But for the 'believer' since Pentecost, there is ample in the New Testament about faith, including 'the just shall live by faith', which makes the faith of the 'believer' the crucial factor. Yes, it is faith in His death, that in His life we are being and will be raised.

So... where is the room for McArthur's fuzzy, oxymoronic definition of the mindset he is willing to attribute to some 'believers'.

Those who call themselves Christians bear a huge responsibility to [u]be[/u] in Christ. There can be unconfessed sin, but if this is not part of their lifestyle anymore, it is not nearly in the same category as 'premeditated' or [i]persistent[/i] sin, whose lives show no submission to the word of God, or attempts to drag that sin into the captivity of the obedience of Christ.

I can think of several public figures, the impact of whose fearless mockery of truth, was, I believe, contributory to their early demise. I'm not going to name them. But, they have in common that they themselves were party to productions which either denied God by default, or made light of truth and death. One would never have believed they were Christians, even if they protested it vociferously.

I feel McArthur's use of the term 'believer' is unwarranted, because anyone who dies outside of God's grace, cannot [u]be[/u] [i]believing[/i].


Do you see what I'm getting at?

It is the operation of [i][b]faith[/b][/i] which opens God's grace to us, and we [u]stand[/u] in His grace, [u]because[/u] we believe...




 2008/4/8 12:59
PreachParsly
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Joined: 2005/1/14
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 Re:

Dorcas,

Since you don't believe 1 John is talking about God judging a believer by physical death, do you think that doctrine is explicitly taught anywhere else or just implied?


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Josh Parsley

 2008/4/8 12:59Profile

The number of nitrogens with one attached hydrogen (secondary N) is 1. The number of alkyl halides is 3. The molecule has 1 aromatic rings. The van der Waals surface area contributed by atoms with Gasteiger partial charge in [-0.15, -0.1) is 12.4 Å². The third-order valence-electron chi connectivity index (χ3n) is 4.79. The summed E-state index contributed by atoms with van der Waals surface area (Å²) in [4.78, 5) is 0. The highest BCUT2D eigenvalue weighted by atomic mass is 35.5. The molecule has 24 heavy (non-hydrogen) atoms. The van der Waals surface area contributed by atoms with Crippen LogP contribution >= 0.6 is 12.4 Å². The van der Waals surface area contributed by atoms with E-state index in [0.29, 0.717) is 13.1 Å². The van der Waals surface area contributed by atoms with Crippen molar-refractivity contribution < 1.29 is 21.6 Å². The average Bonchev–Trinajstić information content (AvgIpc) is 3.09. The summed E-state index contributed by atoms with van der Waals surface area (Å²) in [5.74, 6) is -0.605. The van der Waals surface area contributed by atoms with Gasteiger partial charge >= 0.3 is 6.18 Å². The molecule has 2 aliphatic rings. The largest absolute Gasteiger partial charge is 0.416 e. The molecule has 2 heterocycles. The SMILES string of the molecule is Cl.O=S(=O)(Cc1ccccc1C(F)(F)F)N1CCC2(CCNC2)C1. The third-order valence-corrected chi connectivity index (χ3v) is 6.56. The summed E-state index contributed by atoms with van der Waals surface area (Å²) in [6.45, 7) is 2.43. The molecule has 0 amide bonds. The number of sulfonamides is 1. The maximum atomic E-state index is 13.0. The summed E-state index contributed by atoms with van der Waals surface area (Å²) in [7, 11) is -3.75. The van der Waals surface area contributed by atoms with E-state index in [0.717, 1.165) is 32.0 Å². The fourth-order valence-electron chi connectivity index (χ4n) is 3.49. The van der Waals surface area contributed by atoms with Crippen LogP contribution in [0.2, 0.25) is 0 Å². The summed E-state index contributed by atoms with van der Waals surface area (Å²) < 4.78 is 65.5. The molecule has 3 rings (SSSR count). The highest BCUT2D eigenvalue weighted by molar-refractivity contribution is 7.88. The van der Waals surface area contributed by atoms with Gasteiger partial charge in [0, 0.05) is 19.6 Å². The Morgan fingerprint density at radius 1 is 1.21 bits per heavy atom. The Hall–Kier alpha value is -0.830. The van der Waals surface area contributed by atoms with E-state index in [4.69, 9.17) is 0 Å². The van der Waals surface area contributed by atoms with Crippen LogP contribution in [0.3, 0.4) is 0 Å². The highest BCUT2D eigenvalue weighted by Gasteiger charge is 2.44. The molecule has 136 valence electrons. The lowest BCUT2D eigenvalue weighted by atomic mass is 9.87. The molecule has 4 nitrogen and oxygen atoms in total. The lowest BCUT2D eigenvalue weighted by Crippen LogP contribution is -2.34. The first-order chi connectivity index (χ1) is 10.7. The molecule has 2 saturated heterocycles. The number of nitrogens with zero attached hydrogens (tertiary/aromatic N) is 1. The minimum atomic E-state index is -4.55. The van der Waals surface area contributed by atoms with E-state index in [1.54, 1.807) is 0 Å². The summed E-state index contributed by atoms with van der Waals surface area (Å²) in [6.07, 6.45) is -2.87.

PreachParsly
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 Re:

Quote:

Do you see what I'm getting at?



Ah, we posted at the same time. Yes, I agree with you.


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Josh Parsley

 2008/4/8 13:02Profile









 Re: God's grace runs out


Josh asked,

Quote:
do you think that doctrine is explicitly taught anywhere else or just implied?

I don't think it's implied at all. We have no record of anyone being struck dead or swallowed up by the earth in the New Testament. As Peter in particular emphasises, these historical events are mentioned for our admonition. We ignore them at our own spiritual peril.

I believe the New Testament exhibits very little fear of physical death. Dying was seen in the context of faith, an event by which one was proved true, rather than proved a failure.

Failures don't get to die, necessarily, because they are busy trying to evade physical suffering, compromising, showing themselves unworthy to bear Christ's name. This is why the many calls to [u]repentance[/u], early in Revelation.

I believe the death to which John is referring, is eternal death; that it is clearly laid out in Mark's gospel (3:30) - the sin which cannot be forgiven, is blasphemy against the Holy Ghost.


[color=6633FF]Matthew 12:32
And whosoever speaketh a word against the Son of man, it shall be forgiven him: but whosoever speaketh against the Holy Ghost, it shall not be forgiven him, neither in this world, neither in the [i]world[/i] to come. [/color]


'neither in the world to come' is an interesting clause I have not noticed before. It seems to be there to block the doctrine which tells folk they can be forgiven after death, or, it operated only until Christ had come...

I've never heard this discussed... what do you think?





 2008/4/8 13:18
PreachParsly
Member



Joined: 2005/1/14
Posts: 2164
Arkansas

 Re:

Quote:
'neither in the world to come' is an interesting clause I have not noticed before. It seems to be there to block the doctrine which tells folk they can be forgiven after death, or, it operated only until Christ had come...

I've never heard this discussed... what do you think?



I think he is saying there is no hope of forgiveness ever- in this age or the age to come. I know that sounds like a red wagon definition*, but I think that is all he means.

*I once had a teacher tell us not to give definitions like this: Q)What is a red wagon? A)A wagon that is red.

Quote:
We have no record of anyone being struck dead or swallowed up by the earth in the New Testament.



There are a few: Ananias, Sapphira, and Herod. But I don't think they were under God's grace.


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Josh Parsley

 2008/4/8 14:06Profile